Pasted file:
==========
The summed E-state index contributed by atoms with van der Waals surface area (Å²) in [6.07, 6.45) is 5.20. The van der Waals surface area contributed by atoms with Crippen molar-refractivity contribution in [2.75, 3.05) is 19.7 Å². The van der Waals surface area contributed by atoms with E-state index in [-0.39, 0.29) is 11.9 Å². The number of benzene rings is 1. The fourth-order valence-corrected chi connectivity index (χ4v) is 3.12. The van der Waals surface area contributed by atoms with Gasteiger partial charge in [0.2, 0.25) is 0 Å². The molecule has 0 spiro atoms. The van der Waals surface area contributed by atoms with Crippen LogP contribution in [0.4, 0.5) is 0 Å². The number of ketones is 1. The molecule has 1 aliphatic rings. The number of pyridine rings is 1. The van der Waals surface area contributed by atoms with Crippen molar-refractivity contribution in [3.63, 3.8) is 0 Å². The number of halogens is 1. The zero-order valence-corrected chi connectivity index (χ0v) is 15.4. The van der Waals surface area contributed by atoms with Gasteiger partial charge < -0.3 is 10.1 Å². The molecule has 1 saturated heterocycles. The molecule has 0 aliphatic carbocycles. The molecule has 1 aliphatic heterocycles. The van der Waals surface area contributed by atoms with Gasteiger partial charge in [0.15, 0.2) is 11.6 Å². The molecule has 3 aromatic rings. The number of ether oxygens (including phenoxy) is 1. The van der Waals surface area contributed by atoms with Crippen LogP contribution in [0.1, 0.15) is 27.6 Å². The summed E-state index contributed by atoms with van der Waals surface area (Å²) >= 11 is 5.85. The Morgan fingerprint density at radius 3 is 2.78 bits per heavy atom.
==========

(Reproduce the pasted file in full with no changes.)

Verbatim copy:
The summed E-state index contributed by atoms with van der Waals surface area (Å²) in [6.07, 6.45) is 5.20. The van der Waals surface area contributed by atoms with Crippen molar-refractivity contribution in [2.75, 3.05) is 19.7 Å². The van der Waals surface area contributed by atoms with E-state index in [-0.39, 0.29) is 11.9 Å². The number of benzene rings is 1. The fourth-order valence-corrected chi connectivity index (χ4v) is 3.12. The van der Waals surface area contributed by atoms with Gasteiger partial charge in [0.2, 0.25) is 0 Å². The molecule has 0 spiro atoms. The van der Waals surface area contributed by atoms with Crippen LogP contribution in [0.4, 0.5) is 0 Å². The number of ketones is 1. The molecule has 1 aliphatic rings. The number of pyridine rings is 1. The van der Waals surface area contributed by atoms with Crippen molar-refractivity contribution in [3.63, 3.8) is 0 Å². The number of halogens is 1. The zero-order valence-corrected chi connectivity index (χ0v) is 15.4. The van der Waals surface area contributed by atoms with Gasteiger partial charge < -0.3 is 10.1 Å². The molecule has 1 saturated heterocycles. The molecule has 0 aliphatic carbocycles. The molecule has 1 aliphatic heterocycles. The van der Waals surface area contributed by atoms with Gasteiger partial charge in [0.15, 0.2) is 11.6 Å². The molecule has 3 aromatic rings. The number of ether oxygens (including phenoxy) is 1. The van der Waals surface area contributed by atoms with Crippen LogP contribution in [0.1, 0.15) is 27.6 Å². The summed E-state index contributed by atoms with van der Waals surface area (Å²) >= 11 is 5.85. The Morgan fingerprint density at radius 3 is 2.78 bits per heavy atom.